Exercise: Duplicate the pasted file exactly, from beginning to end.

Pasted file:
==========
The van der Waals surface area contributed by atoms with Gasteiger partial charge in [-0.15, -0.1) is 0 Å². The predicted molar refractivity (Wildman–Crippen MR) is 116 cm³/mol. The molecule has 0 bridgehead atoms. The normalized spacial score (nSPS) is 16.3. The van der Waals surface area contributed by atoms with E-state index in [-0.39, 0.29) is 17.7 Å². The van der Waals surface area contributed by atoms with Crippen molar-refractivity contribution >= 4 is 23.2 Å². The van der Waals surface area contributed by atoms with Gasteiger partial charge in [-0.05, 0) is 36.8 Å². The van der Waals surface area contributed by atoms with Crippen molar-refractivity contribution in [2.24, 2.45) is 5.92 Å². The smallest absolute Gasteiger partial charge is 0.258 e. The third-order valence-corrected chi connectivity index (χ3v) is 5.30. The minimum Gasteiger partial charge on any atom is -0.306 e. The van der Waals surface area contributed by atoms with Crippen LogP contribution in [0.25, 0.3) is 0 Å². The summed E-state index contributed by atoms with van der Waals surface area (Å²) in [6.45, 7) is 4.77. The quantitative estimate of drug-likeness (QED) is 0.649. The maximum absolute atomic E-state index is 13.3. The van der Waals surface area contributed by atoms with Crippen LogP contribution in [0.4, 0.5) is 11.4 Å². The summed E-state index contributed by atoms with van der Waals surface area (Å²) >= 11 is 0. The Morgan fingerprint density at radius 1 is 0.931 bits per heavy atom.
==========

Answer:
The van der Waals surface area contributed by atoms with Gasteiger partial charge in [-0.15, -0.1) is 0 Å². The predicted molar refractivity (Wildman–Crippen MR) is 116 cm³/mol. The molecule has 0 bridgehead atoms. The normalized spacial score (nSPS) is 16.3. The van der Waals surface area contributed by atoms with E-state index in [-0.39, 0.29) is 17.7 Å². The van der Waals surface area contributed by atoms with Crippen molar-refractivity contribution >= 4 is 23.2 Å². The van der Waals surface area contributed by atoms with Gasteiger partial charge in [-0.05, 0) is 36.8 Å². The van der Waals surface area contributed by atoms with Crippen molar-refractivity contribution in [2.24, 2.45) is 5.92 Å². The smallest absolute Gasteiger partial charge is 0.258 e. The third-order valence-corrected chi connectivity index (χ3v) is 5.30. The minimum Gasteiger partial charge on any atom is -0.306 e. The van der Waals surface area contributed by atoms with Crippen LogP contribution in [0.25, 0.3) is 0 Å². The summed E-state index contributed by atoms with van der Waals surface area (Å²) in [6.45, 7) is 4.77. The quantitative estimate of drug-likeness (QED) is 0.649. The maximum absolute atomic E-state index is 13.3. The van der Waals surface area contributed by atoms with Crippen LogP contribution in [0.4, 0.5) is 11.4 Å². The summed E-state index contributed by atoms with van der Waals surface area (Å²) >= 11 is 0. The Morgan fingerprint density at radius 1 is 0.931 bits per heavy atom.